7. Family members can strongly influence buyer behavior. • Marketers are interested in the roles and influences of the husband, wife, and children on the purchase of different products and services. • Husband–wife involvement varies widely by product categories and by stage in the buying process. • A person belongs to many groups–family, clubs, organizations. The person’s position in each group can be defined in terms of both role and status. • A role consists of the activities people are expected to perform according to the persons around them. • Each role carries a status reflecting the general esteem given to it by society.

  8. Personal Factors • Tastes in food, clothes, furniture, and recreation are often age related. • Buying is also shaped by the stage of the family life cycle – the stages through which families might pass as they mature over time. • Traditional family life-cycle stages include young singles and married couples with children. • Marketers try to identify the occupational groups that have an above-average interest in their products and services. • Computer software companies will design different products for brand managers, accountants, engineers, lawyers and doc.

  9. A person’s economic situation will effect product choice. • Marketers of income-sensitive goods watch trends in personal income, savings, and interest rates. • People coming from the same subculture, social class, and occupation may have quite different lifestyles. • Lifestyle is a person’s pattern of living as expressed in his or her psychographics. • It involves measuring consumers’ major AIO dimensions – activities (work, hobbies, shopping, sports, social events), interests (food, fashion, family, recreation), and opinions (about themselves, social issues, business, products).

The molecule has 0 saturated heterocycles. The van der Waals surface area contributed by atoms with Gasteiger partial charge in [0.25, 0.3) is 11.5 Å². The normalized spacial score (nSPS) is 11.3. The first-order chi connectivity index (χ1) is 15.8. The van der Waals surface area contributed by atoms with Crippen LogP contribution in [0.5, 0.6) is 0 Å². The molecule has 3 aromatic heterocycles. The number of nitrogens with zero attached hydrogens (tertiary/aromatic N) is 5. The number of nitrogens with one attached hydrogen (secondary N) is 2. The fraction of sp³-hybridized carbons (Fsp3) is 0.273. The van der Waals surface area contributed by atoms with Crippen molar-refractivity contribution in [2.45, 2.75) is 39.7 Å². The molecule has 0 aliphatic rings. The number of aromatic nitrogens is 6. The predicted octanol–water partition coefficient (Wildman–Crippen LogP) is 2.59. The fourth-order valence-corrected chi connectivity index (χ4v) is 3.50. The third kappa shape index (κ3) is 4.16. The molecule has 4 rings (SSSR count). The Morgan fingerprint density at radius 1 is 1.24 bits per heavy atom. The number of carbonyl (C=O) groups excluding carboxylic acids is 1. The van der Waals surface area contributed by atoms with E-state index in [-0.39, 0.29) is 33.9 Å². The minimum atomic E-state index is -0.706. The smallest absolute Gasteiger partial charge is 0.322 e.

10. Several research firms have developed lifestyle classifications. The most widely used is SRI Consulting’s Values and Lifestyles (VALS) typology. • VALS classifies people according to how they spend their time and money. It divides consumers into eight groups based on two major dimensions: self-orientation and resources. • Personality refers to the unique psychological characteristics that lead to relatively consistent and lasting responses to one’s own environment. • Personality is usually described in terms of traits such as self-confidence, dominance, sociability, autonomy, defensiveness, adaptability, and aggressiveness. e.g. coffee & sociability. • The basic self-concept premise is that people’s possessions contribute to and reflect their identities; that is, “we are what we have.”